NOTE: The above 3 restrictions are automatically enforced by the password entry process. However, the entry process WILL allow passwords to be input that are based on poorly selected data, for instance: Your first name is John and you work in 12 AF, therefore you select a password of "John12AF". Such a password (while it meets minimum legal criteria) would be easy for a hacker to break within a matter of minutes, since names and units of assignment are easily obtained information, available to practically everyone.

C. Passwords should not be easily guessed due to being based on data easily associated with the individual, such as birthdays; wife's, pet's, or children's names; office symbols; etc. Intruders (hackers) typically utilize inside information about the individual, their workplace, their personal life, etc., and feed this information into sophisticated password cracking programs to covertly break into password protected accounts.

D. A password that is impossible to remember is just as bad as a password that is easy to crack - to remember a password composed of a meaningless string of characters you will ultimately record this password somewhere where a hacker can discover it. You must be able commit your password to memory, so plan accordingly. To select a password that is easy to remember yet based on random values (and therefore virtually impossible to crack) choose one of the following methods:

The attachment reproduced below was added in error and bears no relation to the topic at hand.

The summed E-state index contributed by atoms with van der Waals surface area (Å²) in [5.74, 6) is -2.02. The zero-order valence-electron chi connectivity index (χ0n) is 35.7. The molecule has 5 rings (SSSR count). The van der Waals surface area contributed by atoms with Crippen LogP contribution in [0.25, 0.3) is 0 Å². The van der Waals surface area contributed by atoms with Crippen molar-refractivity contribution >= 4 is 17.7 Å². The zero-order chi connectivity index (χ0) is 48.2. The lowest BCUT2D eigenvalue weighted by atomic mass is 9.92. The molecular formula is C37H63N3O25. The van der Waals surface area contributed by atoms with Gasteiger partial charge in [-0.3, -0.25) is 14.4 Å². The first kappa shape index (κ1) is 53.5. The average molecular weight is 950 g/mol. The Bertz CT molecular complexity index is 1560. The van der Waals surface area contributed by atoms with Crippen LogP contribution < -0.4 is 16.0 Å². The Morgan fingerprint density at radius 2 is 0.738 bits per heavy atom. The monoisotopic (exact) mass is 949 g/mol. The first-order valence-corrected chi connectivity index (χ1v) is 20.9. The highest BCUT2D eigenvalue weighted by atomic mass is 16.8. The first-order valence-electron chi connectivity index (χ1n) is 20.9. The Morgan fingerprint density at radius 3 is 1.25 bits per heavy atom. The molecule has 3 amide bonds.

(1). Start with a phrase or event that has a meaning to you. Then reduce the phrase or event to an acronym that can be easily remembered. Examples:

Phrase/Events Password

"My dog weighs 50 pounds" "Mdw50#"

"new years eve 91 at Dallas" "nye91aD"

(2). Select a common word that has special meaning to you, for instance "Aardvark" (you used to fly F-111s).

(3). Offset the letters on the keyboard by shifting 2 keys to the right for each letter in "Aardvark", you then have: "ddygndy"

(4). Capitalize the first letter in the derived password to adhere to restriction #1, you then have: "Ddygndy"

(5). Your derived password is now based on random values AND is extremely difficult to crack by a potential intruder, even if aided by insider knowledge and sophisticated hacking tools.

NOTE: You could have shifted one/two/three keys right/left/up/down on the keyboard and achieved similar results. The key aspect of building derived passwords is to inject randomization into the selection process.